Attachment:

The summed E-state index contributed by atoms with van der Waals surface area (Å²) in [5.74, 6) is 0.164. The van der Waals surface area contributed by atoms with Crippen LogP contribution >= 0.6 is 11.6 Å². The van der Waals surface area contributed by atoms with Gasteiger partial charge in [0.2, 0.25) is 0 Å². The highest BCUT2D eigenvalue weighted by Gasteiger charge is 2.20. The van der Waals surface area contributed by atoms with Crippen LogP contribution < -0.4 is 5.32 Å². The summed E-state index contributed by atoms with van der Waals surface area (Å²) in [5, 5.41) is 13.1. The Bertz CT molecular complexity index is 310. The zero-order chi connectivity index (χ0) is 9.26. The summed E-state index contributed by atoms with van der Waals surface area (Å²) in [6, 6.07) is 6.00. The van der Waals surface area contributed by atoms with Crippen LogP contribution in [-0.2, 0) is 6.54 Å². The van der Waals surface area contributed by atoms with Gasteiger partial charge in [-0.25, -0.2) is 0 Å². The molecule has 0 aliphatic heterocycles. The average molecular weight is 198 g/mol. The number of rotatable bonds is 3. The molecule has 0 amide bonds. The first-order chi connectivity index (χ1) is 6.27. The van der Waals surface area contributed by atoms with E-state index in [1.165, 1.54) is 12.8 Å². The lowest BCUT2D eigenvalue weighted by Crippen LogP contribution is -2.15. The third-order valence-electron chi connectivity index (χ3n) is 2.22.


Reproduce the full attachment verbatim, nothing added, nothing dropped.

The summed E-state index contributed by atoms with van der Waals surface area (Å²) in [5.74, 6) is 0.164. The van der Waals surface area contributed by atoms with Crippen LogP contribution >= 0.6 is 11.6 Å². The van der Waals surface area contributed by atoms with Gasteiger partial charge in [0.2, 0.25) is 0 Å². The highest BCUT2D eigenvalue weighted by Gasteiger charge is 2.20. The van der Waals surface area contributed by atoms with Crippen LogP contribution < -0.4 is 5.32 Å². The summed E-state index contributed by atoms with van der Waals surface area (Å²) in [5, 5.41) is 13.1. The Bertz CT molecular complexity index is 310. The zero-order chi connectivity index (χ0) is 9.26. The summed E-state index contributed by atoms with van der Waals surface area (Å²) in [6, 6.07) is 6.00. The van der Waals surface area contributed by atoms with Crippen LogP contribution in [-0.2, 0) is 6.54 Å². The van der Waals surface area contributed by atoms with Gasteiger partial charge in [-0.25, -0.2) is 0 Å². The molecule has 0 aliphatic heterocycles. The average molecular weight is 198 g/mol. The number of rotatable bonds is 3. The molecule has 0 amide bonds. The first-order chi connectivity index (χ1) is 6.27. The van der Waals surface area contributed by atoms with E-state index in [1.165, 1.54) is 12.8 Å². The lowest BCUT2D eigenvalue weighted by Crippen LogP contribution is -2.15. The third-order valence-electron chi connectivity index (χ3n) is 2.22.